To sum up my argument, morality need not come from God. It can be explained by two separate, yet related issues: empathy and necessity:

Empathy: I do not want to harm you, because I know what that feels like and have no desire to make another feel that way (the fact that this is the *only* things the major worldviews seem to agree on is very telling).
Necessity: I do not want to harm you, because it is actually more beneficial to me if I don't.

(1)http://en.wikipedia.org...
(2)http://www.nytimes.com...
(3)http://www.telegraph.co.uk...
MrCarroll

Con

I. I would argue how we came into existence has a ton of influence on how we live today. Many people see themselves living in a universe without a cause and consequently without a purpose. For a lot of people life is about drugs, sex, and money. This person will live a life different than one who sees life as an opportunity to love God and others. You believe that we are animals, social animals whose existence is by evolution.
While I am not a sociobiologist, I do know a bit about animals. None of these animals exhibit a sense of right and wrong or guilt associated with humans, and each of these sources confirm this. They never do anything immoral in the sense that humans do something immoral.
One source says: "Professor Frans de Waal, a primate behaviourist at Emory University, Atlanta, Georgia, said: 'I don't believe animals are moral in the sense we humans are – with well developed and reasoned sense of right and wrong...'" [1] This kind of contradicts the rest of the article.

II. a. Like I said, I think these are not really morals at all. Anyway, the original argument still stands because this still constitutes logical contradictions. Let's say animals do have morals and eating offspring is moral for snakes and immoral for antelope, there is still a contradiction. Or maybe you meant only some animals show morality such as chimpanzees. But it turns out, chimps kill each other, eat each other, eat their babies, and different groups go into all out wars. "Scientists believe the drive is survival. The primates, recognizing that larger numbers means greater chance of survival, take over new land in order to have access to more fruit trees." [2] Is this moral? It does not sound like it. If this was the case of humans, then a society that is out of resources has the right to move into a more abundant area and kill everyone who lives there. They are optimizing their chance of success and survival.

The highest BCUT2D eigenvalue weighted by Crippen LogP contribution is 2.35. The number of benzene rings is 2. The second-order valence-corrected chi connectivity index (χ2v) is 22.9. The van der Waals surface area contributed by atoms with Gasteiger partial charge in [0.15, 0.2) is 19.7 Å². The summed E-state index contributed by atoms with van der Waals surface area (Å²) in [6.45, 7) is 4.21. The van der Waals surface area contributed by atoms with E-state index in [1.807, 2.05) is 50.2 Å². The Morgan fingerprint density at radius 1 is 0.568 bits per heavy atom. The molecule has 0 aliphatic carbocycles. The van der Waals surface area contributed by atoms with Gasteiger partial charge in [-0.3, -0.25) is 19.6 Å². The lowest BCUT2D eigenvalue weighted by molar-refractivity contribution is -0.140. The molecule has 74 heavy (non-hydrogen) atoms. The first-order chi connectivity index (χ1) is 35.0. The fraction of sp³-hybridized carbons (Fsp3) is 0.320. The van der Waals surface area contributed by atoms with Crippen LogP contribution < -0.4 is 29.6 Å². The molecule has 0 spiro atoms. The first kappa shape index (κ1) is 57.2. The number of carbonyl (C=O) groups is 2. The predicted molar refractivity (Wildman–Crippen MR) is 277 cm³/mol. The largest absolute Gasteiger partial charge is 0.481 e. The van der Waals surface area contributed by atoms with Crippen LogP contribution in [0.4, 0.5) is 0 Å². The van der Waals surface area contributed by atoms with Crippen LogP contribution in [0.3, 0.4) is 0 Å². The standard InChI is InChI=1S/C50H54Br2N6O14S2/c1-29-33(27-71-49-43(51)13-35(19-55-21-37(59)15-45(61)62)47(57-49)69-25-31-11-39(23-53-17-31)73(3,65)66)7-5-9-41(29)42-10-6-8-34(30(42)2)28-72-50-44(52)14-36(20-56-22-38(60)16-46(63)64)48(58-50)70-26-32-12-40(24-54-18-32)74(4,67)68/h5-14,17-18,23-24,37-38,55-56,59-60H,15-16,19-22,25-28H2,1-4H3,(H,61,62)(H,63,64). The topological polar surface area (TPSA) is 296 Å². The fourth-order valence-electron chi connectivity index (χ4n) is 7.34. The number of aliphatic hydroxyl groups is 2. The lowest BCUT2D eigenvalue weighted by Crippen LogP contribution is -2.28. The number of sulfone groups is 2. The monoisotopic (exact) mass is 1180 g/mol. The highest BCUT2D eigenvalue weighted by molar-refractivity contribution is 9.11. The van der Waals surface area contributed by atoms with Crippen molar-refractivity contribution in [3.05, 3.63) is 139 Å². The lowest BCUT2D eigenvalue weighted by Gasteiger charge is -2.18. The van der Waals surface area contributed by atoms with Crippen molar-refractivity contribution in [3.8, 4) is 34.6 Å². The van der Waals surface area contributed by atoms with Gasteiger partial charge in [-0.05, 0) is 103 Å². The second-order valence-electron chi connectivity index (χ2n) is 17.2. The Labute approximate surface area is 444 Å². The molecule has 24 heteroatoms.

b. If you equate morals with what is "harmful" and "helpful" then we can argue all sorts of scenarios. The holocaust is one of them. Hitler viewed the Jews as an inferior race. They were detrimental to the Aryan race, thus he should kill the Jews. He was helping the Aryan race and more importantly, helping evolution along. His whole philosophy was based on evolution. So he was in the end, helping not just the Aryans, but all of human society.